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Chile's top court withholds ruling on Pinochet appeal
SANTIAGO, Chile (Reuters) -- Chile's Supreme Court on Tuesday finished hearing an appeal to overturn an order that blocked the arrest of Augusto Pinochet on charges of kidnap and murder allegedly committed during the former strongman's 1973-1990 dictatorship, but did not reveal its verdict.
The five judges of the South American nation's highest tribunal voted on the appeal but chose not to disclose their decision until the full verdict was transcribed, a senior court official told Reuters.
It is likely that a formal ruling on the appeal, after two full-day sessions of closed-door legal arguments, will be released on Wednesday. But the result could be leaked earlier, which has happened in other court rulings involving Pinochet.
Human rights lawyers were bidding to quash a lower court's December 11 ruling that a house arrest warrant filed against the retired general was invalid because he was not questioned prior to the order.
"Strictly applying the law, there is no doubt that this appeal will collapse because it would be absurd that a person can be charged and taken to jail without ever being heard," Pablo Rodriguez, the attorney heading Pinochet's team, told reporters.
"Attorney Rodriguez has come up with nothing new in this appeal, his arguments are based on the right to be heard. So why doesn't Gen. Pinochet come to court to be heard? Why does he continue to hide?" asked human rights lawyer Eduardo Contreras.
If the decision went against the human rights lawyers it will not spell the end of their bid to try Pinochet, 85, who many people believe to be "untouchable" and who is still the father-figure of the powerful military.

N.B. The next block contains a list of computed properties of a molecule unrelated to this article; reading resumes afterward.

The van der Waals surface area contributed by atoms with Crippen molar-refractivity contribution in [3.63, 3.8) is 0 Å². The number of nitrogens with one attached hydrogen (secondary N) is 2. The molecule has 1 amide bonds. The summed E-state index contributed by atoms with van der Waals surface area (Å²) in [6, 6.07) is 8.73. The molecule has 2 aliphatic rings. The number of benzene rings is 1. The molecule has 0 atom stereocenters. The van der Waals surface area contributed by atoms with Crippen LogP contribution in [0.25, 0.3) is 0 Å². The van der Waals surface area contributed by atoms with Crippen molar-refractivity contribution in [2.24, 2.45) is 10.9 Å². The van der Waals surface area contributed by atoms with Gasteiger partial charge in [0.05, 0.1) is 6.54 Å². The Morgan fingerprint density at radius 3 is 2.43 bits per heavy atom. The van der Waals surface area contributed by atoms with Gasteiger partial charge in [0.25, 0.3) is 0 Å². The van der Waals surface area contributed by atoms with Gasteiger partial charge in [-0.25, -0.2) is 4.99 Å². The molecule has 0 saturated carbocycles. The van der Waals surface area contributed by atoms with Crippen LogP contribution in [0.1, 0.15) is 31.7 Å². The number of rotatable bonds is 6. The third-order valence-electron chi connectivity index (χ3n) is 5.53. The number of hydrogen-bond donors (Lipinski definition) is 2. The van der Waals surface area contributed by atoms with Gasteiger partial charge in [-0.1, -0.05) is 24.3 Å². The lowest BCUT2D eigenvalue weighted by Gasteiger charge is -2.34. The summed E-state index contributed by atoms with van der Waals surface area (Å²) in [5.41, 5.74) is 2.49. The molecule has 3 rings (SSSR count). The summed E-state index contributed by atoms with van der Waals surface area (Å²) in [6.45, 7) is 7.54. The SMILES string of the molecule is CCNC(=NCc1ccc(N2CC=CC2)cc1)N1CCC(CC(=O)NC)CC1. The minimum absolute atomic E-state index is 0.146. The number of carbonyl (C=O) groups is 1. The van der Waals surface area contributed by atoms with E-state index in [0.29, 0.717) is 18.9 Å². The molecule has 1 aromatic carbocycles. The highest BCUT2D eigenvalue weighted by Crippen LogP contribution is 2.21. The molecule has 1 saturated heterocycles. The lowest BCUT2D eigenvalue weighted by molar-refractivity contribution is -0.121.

But it could mean a more long-winded legal battle, with Pinochet first having to undergo psychological examinations and interrogation by the crusading judge trying to bring charges against him.
Pinochet, who ran Chile with an iron fist after ousting socialist president Salvador Allende in a bloody 1973 coup, remained in seclusion on Tuesday at a rural residence outside the capital Santiago.
On December 1, Judge Juan Guzman, the judge probing 190 lawsuits filed against Pinochet, ordered the former commander-in-chief of the army placed under house arrest for allegedly planning and organizing the deaths and disappearances of 77 leftists.
They were victims of the "Death Caravan," a military squad that flew around Chile in a helicopter in the weeks after Pinochet's coup -- when there were widespread witch hunts of leftists and Allende's revolutionary sympathizers.
More than 3,000 people died or disappeared in Pinochet's regime, which many of his supporters believed necessary to stop the country sliding toward Marxism under Allende.
Pinochet's lawyers say Guzman should have questioned the general in person before he ordered his arrest and trial. They also believe he should have waited for the results of still-pending psychological tests on Pinochet. He cannot be tried in Chile if he is declared mentally ill.
A Santiago appeals court agreed on December 11 with Pinochet's lawyers and deemed that Guzman was wrong to issue the order for Pinochet's arrest before he directly interrogated him.
Guzman claims he did quiz Pinochet, although not in person. The judge sent him a questionnaire while Pinochet was in Britain in which he asked him about his alleged involvement in human rights abuses. Pinochet did not answer the questions, but he did respond that he was innocent.
Pinochet returned to Chile from Britain in March after spending 503 days under house arrest near London. He was detained in Britain in October 1998 at the request of a Spanish judge who wanted to try him on charges of torture. But Britain ruled he was too old and sick to stand trial.
Copyright 2000 Reuters. All rights reserved. This material may not be published, broadcast, rewritten, or redistributed.
Chilean Supreme Court could rule on Pinochet case this week
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